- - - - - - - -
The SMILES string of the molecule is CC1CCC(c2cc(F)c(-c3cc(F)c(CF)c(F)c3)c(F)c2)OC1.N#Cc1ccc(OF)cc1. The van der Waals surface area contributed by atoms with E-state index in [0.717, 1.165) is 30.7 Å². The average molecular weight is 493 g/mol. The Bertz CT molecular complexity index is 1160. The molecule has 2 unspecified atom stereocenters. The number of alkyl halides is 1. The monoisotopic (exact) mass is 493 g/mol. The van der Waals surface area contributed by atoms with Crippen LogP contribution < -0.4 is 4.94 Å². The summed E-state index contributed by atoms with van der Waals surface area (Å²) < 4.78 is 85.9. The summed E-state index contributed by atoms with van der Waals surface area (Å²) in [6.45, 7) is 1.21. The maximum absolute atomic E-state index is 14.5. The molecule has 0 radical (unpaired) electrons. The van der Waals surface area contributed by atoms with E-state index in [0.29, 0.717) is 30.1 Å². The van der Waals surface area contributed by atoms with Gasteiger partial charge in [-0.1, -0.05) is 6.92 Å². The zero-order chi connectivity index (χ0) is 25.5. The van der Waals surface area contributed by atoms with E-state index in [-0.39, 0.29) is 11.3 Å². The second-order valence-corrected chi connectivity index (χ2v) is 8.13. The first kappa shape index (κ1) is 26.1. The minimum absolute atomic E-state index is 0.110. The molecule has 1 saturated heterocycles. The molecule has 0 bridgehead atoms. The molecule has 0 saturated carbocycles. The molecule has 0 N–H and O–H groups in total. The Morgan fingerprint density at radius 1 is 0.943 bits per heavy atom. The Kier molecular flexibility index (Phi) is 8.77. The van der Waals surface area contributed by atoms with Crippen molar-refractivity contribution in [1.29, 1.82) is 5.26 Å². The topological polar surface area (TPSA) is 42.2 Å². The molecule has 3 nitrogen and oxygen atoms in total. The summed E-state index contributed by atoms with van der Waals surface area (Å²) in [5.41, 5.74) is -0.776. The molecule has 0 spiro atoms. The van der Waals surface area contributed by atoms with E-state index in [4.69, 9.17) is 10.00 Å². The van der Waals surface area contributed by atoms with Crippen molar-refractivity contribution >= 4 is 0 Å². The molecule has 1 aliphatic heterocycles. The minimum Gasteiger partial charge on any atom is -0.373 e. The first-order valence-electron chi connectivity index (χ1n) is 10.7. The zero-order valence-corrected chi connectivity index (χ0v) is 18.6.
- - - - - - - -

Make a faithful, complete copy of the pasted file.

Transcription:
The SMILES string of the molecule is CC1CCC(c2cc(F)c(-c3cc(F)c(CF)c(F)c3)c(F)c2)OC1.N#Cc1ccc(OF)cc1. The van der Waals surface area contributed by atoms with E-state index in [0.717, 1.165) is 30.7 Å². The average molecular weight is 493 g/mol. The Bertz CT molecular complexity index is 1160. The molecule has 2 unspecified atom stereocenters. The number of alkyl halides is 1. The monoisotopic (exact) mass is 493 g/mol. The van der Waals surface area contributed by atoms with Crippen LogP contribution < -0.4 is 4.94 Å². The summed E-state index contributed by atoms with van der Waals surface area (Å²) < 4.78 is 85.9. The summed E-state index contributed by atoms with van der Waals surface area (Å²) in [6.45, 7) is 1.21. The maximum absolute atomic E-state index is 14.5. The molecule has 0 radical (unpaired) electrons. The van der Waals surface area contributed by atoms with E-state index in [0.29, 0.717) is 30.1 Å². The van der Waals surface area contributed by atoms with Gasteiger partial charge in [-0.1, -0.05) is 6.92 Å². The zero-order chi connectivity index (χ0) is 25.5. The van der Waals surface area contributed by atoms with E-state index in [-0.39, 0.29) is 11.3 Å². The second-order valence-corrected chi connectivity index (χ2v) is 8.13. The first kappa shape index (κ1) is 26.1. The minimum absolute atomic E-state index is 0.110. The molecule has 1 saturated heterocycles. The molecule has 0 bridgehead atoms. The molecule has 0 saturated carbocycles. The molecule has 0 N–H and O–H groups in total. The Morgan fingerprint density at radius 1 is 0.943 bits per heavy atom. The Kier molecular flexibility index (Phi) is 8.77. The van der Waals surface area contributed by atoms with Crippen molar-refractivity contribution in [1.29, 1.82) is 5.26 Å². The topological polar surface area (TPSA) is 42.2 Å². The molecule has 3 nitrogen and oxygen atoms in total. The summed E-state index contributed by atoms with van der Waals surface area (Å²) in [5.41, 5.74) is -0.776. The molecule has 0 spiro atoms. The van der Waals surface area contributed by atoms with E-state index in [4.69, 9.17) is 10.00 Å². The van der Waals surface area contributed by atoms with Crippen molar-refractivity contribution >= 4 is 0 Å². The molecule has 1 aliphatic heterocycles. The minimum Gasteiger partial charge on any atom is -0.373 e. The first-order valence-electron chi connectivity index (χ1n) is 10.7. The zero-order valence-corrected chi connectivity index (χ0v) is 18.6.